Trace elements and minerals in the water are also vital for the health and well-being of your fish. Over time the natural minerals they are used up or filtered out. If you don’t replace them, the pH of the water will drop. Furthermore, the lack of trace minerals will have a negative effect on the health of your fish.
Giving your fish freshwater regularly is similar to giving your Children vitamins to keep them strong and healthy. Or another analogy is: Imagine sitting in a room full of smoke all day long, breathing in all those nasty chemicals and poisons in the air will affect you long term. Well, fish cannot leave the room or escape this.
It’s up to us as responsible fish keepers to make regular water changes and ensure the best possible environment for our fish to live in.
How to change the water in a fish tank
Step by step guide to performing a partial water change in your Freshwater fish tank.
- Siphon or Gravel cleaner
- Plastic bucket x 2
- Tap water Dechlorinator
- A small plastic plate
Partial weekly water changes will ensure you give your fish the best possible water conditions to thrive in. Follow these simple step by step instructions.
- Fill a plastic bucket with water and add a Dechlorinating solution to ensure the tap water is safe.
- Bring the temperature in the bucket to a similar temperature to your tank. You can do this by simply adding hot water and monitoring the temperature using a digital thermometer. Alternatively, you can use a spare fish tank heater set at the correct temperature.
- Switch of the lighting and heating supply for the fish tank to ensure safety.
- Using your gravel cleaner start to slowly siphon off the fish tank water and clean the gravel at the same time by pushing the gravel cleaner into the gravel/sand base of your aquarium.
- Use the tap on the siphon to ensure a steady but slow flow of water is coming out. This will give you more time to work the dirt from the gravel bed.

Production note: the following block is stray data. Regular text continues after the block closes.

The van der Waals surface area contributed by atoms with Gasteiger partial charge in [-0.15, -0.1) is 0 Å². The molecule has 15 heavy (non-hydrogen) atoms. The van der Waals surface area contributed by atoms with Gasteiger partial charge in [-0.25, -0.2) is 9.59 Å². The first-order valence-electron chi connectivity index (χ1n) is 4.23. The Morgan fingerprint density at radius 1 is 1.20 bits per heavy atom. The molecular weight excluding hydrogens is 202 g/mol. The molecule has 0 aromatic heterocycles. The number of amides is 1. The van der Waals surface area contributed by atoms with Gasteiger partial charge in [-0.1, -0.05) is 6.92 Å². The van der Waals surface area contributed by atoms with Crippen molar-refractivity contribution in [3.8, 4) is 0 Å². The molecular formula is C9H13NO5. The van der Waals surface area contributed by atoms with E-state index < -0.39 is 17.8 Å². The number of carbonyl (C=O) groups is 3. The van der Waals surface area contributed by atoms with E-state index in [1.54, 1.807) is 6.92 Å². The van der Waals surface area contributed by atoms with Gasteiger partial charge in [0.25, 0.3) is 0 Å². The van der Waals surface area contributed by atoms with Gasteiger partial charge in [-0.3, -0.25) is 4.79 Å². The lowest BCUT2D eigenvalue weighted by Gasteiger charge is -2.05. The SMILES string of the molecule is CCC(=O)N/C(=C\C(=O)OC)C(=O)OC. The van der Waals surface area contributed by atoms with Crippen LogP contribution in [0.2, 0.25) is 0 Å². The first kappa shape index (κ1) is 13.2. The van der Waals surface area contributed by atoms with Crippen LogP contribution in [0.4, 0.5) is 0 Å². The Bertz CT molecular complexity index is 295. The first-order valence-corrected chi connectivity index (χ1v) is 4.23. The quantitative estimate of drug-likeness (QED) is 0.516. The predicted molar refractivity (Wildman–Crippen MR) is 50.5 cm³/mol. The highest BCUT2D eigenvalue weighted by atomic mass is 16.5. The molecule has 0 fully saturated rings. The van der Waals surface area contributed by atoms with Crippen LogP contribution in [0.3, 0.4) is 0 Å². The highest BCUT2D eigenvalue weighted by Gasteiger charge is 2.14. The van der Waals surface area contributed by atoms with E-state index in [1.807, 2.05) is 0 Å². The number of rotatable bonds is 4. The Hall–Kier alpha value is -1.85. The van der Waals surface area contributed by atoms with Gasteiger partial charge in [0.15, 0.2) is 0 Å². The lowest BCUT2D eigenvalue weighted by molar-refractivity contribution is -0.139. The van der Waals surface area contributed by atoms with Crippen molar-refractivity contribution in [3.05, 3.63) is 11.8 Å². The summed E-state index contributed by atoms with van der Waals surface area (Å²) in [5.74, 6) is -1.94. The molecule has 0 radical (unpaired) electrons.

- Remove 25% maximum of the old water.
- Whilst the water level is low, use this time to clean the algae from the tank glass. You can use a magnetic algae cleaner or a new chemical-free cloth and manually do it.
- Once you have removed 25% of the water and cleaned the glass you can start to fill the tank back up again.
- Place a small plastic plate on the surface of the water and make sure it floats. Then slowly pour the new water at the correct temperature back into the tank using the plastic plate to allow the new water to enter the tank with minimal disturbance to the fish and plants.
- Never overfill the tank, allow 2″ from the top of the tank for splashes and evaporation.
- Once filled to the correct level, plug back in the heater and lighting.
- Allow the tank to balance out in temperature and calm down before feeding your fish.
The idea is to do a partial water change weekly with minimal disturbance to your fish to avoid stress.
Doing a water change each week in your fish tank is probably the most boring part of fish keeping, but if you’re going to keep fish in your home then you should act in a responsible manner and look after them the best you can.
You spend all that money and time and effort setting up the tank so why not look after it correctly.
Adding certain fish like Siamese Algae Eaters will help clean up some of that unwanted green algae, but don’t rely on them alone to do the job. They need fresh clean water like any other fish.
We hope you enjoyed and found this article ‘ How to change the water in a fish tank ‘ helpful? If so please share and comment below. Let us know how you change the water in your fish tank.
We wish you Happy Fishkeeping!
I have been working in the tropical fish industry for over 30 years now and I’m still learning. Everyday is a school day in this hobby. In my spare time I play golf very badly!